The MISL: A Look Back

The Major Indoor Soccer League, known in its last couple of seasons as the Major Soccer League, emerged in 1978, at the height of soccer's popularity in the United States. With the outdoor North American Soccer League making great strides to establish the game in America, an intrepid group of businessmen and arena owners formed an indoor circuit to take advantage of the surge.

They created a new, high-scoring game which featured quick, end-to-end action, blunting much of the criticism of soccer as a slow, methodical game which Americans would not embrace. Boards surrounded the field as in hockey, creating crazy caroms off the walls... and plenty of goals.

At times during the 1980s, a few MISL teams drew more teams to their games than some NBA and NHL franchises. Games were carried on national cable channels including ESPN and USA, and some contests were featured on broadcast network CBS. An MISL-based video game was even sold for the Commodore 64 system.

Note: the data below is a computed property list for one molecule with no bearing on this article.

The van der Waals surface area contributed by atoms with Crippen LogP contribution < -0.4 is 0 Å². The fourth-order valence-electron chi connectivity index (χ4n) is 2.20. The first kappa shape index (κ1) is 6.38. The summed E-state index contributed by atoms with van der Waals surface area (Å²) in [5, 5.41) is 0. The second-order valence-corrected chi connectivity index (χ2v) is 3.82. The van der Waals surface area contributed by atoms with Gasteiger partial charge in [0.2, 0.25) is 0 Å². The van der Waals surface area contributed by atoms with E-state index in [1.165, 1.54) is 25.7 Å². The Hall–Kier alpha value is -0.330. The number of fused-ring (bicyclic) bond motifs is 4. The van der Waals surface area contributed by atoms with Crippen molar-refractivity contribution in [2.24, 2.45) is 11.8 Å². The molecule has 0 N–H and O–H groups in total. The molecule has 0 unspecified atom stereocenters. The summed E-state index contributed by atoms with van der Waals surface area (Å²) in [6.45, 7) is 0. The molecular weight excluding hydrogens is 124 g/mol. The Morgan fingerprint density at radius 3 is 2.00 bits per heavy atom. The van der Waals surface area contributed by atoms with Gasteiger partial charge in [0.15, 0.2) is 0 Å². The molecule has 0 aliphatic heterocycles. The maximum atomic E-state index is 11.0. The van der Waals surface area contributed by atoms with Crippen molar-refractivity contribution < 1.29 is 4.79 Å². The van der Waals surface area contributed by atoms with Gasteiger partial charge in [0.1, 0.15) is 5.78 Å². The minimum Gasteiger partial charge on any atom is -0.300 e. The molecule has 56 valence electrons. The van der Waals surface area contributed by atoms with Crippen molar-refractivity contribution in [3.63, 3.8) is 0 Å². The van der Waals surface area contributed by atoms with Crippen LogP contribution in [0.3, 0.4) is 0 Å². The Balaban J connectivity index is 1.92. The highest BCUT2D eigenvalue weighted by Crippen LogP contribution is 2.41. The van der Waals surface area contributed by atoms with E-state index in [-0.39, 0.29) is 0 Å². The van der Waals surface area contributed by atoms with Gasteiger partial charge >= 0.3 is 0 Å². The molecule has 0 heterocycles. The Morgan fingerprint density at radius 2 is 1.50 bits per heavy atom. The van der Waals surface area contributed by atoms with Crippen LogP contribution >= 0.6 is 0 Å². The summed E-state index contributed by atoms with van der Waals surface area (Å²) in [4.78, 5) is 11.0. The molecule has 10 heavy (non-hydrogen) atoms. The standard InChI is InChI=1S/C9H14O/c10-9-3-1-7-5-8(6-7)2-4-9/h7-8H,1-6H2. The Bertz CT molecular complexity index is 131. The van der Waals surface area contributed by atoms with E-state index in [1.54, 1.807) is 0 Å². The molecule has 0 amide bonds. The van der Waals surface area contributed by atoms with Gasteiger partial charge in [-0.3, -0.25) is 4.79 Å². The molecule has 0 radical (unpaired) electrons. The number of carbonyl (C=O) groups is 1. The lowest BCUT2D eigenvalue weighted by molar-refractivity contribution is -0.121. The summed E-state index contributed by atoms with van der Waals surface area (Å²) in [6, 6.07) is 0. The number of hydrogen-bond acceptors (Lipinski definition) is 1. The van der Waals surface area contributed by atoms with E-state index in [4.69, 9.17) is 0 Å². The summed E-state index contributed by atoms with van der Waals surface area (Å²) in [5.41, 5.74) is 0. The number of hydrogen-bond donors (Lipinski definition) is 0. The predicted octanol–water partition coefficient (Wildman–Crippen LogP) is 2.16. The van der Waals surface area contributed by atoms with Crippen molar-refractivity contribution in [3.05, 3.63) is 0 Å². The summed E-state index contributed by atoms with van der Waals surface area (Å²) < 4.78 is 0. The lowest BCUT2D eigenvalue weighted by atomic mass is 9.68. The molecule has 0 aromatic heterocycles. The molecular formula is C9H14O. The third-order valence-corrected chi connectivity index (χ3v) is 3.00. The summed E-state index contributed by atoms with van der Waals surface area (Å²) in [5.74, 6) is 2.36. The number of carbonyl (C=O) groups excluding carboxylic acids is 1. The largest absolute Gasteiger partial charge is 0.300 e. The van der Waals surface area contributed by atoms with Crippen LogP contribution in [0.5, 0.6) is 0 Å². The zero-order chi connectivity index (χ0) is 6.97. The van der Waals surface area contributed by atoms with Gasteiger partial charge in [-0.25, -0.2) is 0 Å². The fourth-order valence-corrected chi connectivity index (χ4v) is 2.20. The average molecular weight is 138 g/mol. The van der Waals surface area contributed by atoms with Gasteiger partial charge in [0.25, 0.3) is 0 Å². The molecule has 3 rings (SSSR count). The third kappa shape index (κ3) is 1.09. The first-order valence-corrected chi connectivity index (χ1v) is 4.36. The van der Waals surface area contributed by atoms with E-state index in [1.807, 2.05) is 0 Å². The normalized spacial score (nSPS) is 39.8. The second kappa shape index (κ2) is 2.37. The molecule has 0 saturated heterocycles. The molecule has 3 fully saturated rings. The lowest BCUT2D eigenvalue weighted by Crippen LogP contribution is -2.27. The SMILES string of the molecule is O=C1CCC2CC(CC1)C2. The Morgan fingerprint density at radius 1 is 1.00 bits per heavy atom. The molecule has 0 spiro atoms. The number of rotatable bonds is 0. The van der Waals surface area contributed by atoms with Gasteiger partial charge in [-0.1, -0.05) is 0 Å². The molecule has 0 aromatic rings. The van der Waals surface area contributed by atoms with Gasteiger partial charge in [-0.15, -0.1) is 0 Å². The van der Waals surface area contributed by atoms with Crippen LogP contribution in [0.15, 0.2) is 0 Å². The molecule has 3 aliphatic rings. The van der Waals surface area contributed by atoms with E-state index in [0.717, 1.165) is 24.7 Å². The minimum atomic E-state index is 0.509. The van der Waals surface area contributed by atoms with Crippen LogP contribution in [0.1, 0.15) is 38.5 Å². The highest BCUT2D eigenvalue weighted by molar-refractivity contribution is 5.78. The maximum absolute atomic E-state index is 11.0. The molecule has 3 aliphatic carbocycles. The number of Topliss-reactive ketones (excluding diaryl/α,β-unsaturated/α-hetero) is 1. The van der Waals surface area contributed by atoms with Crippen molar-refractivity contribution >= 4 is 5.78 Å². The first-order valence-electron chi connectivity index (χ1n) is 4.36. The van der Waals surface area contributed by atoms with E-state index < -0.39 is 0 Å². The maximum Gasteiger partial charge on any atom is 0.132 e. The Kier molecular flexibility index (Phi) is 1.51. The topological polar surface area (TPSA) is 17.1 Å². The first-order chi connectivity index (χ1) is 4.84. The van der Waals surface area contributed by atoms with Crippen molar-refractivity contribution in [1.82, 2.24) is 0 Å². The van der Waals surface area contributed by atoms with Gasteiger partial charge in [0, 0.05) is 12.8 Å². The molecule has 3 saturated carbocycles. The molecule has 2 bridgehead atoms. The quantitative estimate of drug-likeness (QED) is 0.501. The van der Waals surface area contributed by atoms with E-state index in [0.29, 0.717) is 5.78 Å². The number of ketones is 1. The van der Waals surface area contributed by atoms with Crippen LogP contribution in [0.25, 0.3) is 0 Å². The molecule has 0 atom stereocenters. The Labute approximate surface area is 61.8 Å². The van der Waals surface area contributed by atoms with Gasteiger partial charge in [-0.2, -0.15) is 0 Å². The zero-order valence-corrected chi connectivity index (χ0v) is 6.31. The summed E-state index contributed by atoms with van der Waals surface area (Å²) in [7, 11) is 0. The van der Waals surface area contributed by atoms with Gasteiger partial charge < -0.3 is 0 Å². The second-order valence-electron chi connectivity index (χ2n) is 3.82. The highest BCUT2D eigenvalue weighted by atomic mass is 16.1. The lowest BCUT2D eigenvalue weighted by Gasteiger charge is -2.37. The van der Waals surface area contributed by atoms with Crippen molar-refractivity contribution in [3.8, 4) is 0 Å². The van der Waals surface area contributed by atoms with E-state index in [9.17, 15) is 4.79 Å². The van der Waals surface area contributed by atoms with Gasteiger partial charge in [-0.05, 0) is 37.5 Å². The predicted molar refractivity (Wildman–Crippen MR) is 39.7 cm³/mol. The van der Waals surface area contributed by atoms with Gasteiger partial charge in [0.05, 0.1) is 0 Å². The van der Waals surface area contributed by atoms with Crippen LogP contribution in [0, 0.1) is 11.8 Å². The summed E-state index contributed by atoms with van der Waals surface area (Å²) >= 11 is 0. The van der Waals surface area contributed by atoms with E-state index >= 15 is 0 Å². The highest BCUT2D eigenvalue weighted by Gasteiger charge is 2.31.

After beginning with six teams in 1978, the MISL grew to as many as 14 in a single season. When the NASL folded in 1984, it left the MISL as the highest level of soccer in the United States for the next eight years.

But for every franchise which regularly drew crowds in excess of 10,000 spectators, the league also had a team which struggled to draw 5,000 per game. The MISL lost franchises nearly every season, and the instability seemed to wear on the public.

Unable to generate much revenue from its television forays, the MISL found itself paying player salaries nearly equal to some major leagues but with revenue based almost entirely on ticket sales and sponsorhips. The indoor league outlasted the NASL and absorbed some of its teams, but after 14 seasons, a protracted salary war with a new indoor league ultimately spelled its demise.

My thanks to Dave Litterer, whose Year in American Soccer series forms the backbone of the history section, Tom Hefner and Doug Rawlinson, who helped locate logos, Downing Bethune, who contributed most of the photos and several supplemental materials, and Sydney Nusinov, who supplied statistical research.









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